Designers Ami Drach and Dov Ganchrow created several stone age flint stone axes, scanned and then 3D printed a variety of handles for them. The project is called Man Made, and yes, it is completely unnecessary. But I’m pretty sure that’s the point.
For three and a half million years our modern world was built using only crude stone axes and blades. The Stone Age is the period of prehistory beginning when humanity’s ancestors first learned to create and use crude stone tools and ending with the advent of simple metalworking. Many stone materials were used, but perhaps the most common was flintstone as it was extremely hard, but when struck at certain angles it could be split off into thin sharp pieces called flakes or blades. This process is called knapping, and the flakes can then be refined by craftsmen called flintknappers using more precise tooling. This refinement can turn them into simple axes, spear and arrow heads, knives or specialized tools for skinning and cleaning food.
The type of tool created by Drach and Ganchrow is called an acheulean stone tool, and was first used by Homo erectus almost two million years ago. Considering that the Stone Age only ended about seven thousand years ago, that means that for the vast majority of human history these types of stone tools were the dominant form of technology. While there are some smaller societies that still use acheulean tools today, they are rare and extremely isolated from the rest of the world.
“The first stage of the project was one of hastened evolution and bleeding. Flint rocks of desirable size, shape and material quality were sourced from the Negev desert in southern Israel, while time was spent improving and understanding the skill of knapping – striking the flint with a softer stone to create controlled breakages, and chipping away flint flakes as the impact’s shock wave runs through the stone.” explained Ganchrow “Needless to say this is where the bleeding came in…”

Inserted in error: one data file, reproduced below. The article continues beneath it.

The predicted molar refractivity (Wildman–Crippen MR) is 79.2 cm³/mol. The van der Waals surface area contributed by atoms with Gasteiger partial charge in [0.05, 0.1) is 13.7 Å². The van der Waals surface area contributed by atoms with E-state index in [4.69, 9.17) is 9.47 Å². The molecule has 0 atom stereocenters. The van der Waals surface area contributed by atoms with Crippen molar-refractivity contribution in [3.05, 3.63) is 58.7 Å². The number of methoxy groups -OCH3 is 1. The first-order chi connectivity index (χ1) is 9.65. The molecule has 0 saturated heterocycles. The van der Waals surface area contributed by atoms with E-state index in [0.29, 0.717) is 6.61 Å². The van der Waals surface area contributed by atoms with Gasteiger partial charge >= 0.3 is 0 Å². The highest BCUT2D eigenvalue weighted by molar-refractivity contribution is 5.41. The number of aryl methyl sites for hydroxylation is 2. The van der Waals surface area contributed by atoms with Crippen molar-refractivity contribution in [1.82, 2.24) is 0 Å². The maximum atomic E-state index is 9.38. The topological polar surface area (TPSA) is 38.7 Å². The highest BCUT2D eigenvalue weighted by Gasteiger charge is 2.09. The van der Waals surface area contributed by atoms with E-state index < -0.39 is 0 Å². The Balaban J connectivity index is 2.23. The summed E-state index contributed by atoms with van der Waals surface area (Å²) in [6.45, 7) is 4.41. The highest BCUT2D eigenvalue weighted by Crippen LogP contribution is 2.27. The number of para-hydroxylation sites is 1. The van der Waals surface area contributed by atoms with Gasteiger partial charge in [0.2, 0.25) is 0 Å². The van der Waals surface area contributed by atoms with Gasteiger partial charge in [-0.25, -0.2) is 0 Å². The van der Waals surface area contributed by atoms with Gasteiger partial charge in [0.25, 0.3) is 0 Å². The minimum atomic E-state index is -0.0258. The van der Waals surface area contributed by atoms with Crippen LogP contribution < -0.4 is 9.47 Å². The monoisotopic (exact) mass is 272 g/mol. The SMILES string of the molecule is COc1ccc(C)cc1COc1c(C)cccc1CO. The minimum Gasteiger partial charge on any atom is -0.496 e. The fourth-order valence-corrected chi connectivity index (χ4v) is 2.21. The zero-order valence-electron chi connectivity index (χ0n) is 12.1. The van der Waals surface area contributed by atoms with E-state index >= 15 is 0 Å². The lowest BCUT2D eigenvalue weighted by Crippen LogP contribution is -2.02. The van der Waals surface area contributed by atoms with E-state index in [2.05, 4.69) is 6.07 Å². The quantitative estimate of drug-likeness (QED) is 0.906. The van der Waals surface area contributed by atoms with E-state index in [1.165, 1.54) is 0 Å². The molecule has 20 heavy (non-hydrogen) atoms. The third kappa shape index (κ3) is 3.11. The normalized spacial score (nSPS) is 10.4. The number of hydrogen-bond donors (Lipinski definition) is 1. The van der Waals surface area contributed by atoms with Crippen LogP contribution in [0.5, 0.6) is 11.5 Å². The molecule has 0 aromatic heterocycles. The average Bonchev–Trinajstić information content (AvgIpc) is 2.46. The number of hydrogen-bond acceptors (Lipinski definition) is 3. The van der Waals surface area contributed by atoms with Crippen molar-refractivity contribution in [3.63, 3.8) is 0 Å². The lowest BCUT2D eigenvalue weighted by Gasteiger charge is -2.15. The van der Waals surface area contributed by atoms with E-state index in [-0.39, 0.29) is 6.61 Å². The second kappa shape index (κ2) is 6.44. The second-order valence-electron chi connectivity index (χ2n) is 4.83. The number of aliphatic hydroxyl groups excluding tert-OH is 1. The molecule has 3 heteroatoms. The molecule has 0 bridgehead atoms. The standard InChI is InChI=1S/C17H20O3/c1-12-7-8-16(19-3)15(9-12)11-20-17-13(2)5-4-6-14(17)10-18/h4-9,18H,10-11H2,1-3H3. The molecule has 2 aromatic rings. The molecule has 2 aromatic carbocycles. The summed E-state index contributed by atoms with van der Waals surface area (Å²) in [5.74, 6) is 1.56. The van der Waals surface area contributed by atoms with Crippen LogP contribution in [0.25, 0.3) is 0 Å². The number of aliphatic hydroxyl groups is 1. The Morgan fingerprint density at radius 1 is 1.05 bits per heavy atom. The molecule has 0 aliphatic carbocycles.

Drach and Ganchrow crafted their acheulean tools using real flintstone with traditional knapping techniques. The tools were then 3D scanned and various handles were designed and 3D printed to fit the stones perfectly. A Stratasys Objet 3D was used to produce the handles in VeroGray, a rigid opaque photopolymer 3D printing material used in PolyJet 3D printers. Each different handle turned the tear drop shaped blades into different types of tools, including spears, chisels, axes, adze, and even a tripod display holder.
The tools may look a little silly with their plastic handles and modern ropes and belts, but the point isn’t to make Stone Age tools useful again, it’s to contrast how incredibly far we’ve come as a species in such a spectacularly short amount of time. For almost all of prehistory stone tools and weapons were pretty much all that we had. We used them to till the soil so we could grow better crops and to chop down trees so we could build sturdier dwellings. We used them to kill and prepare our food, and then we used them to create clothing from the animal hides. We used them to protect ourselves from wild animals and sadly we often used them to attack or defend ourselves from other humans. For a million and a half years we built our world using broken stones stuck on the ends of sticks and in only a handful of thousands of years we’ve created a machine that can create other tools for us at the press of a button.
After the end of the Stone Age we moved into the Bronze Age, a period of time that is defined by us learning to evolve from stone tools to crude metal tools. Then came the Iron Age when we learned to press our trousers–i mean refine our crude metal making techniques and use primarily iron tools and weapons. So what then will our historical period be designated when our cities eventually crumble into antiquity? Let’s hope it isn’t the Plastic Age, apt as it may be.
In historic terms we’re just a stone’s throw from using these primitive axes and chisels to creating a machine that can create just about any object that we can imagine. We’re still in the infancy of our modern age, so how it will become defined historically is completely unknowable. However it isn’t hard to imagine that the concepts and basic techniques of 3D printing will be very heavily informing our future.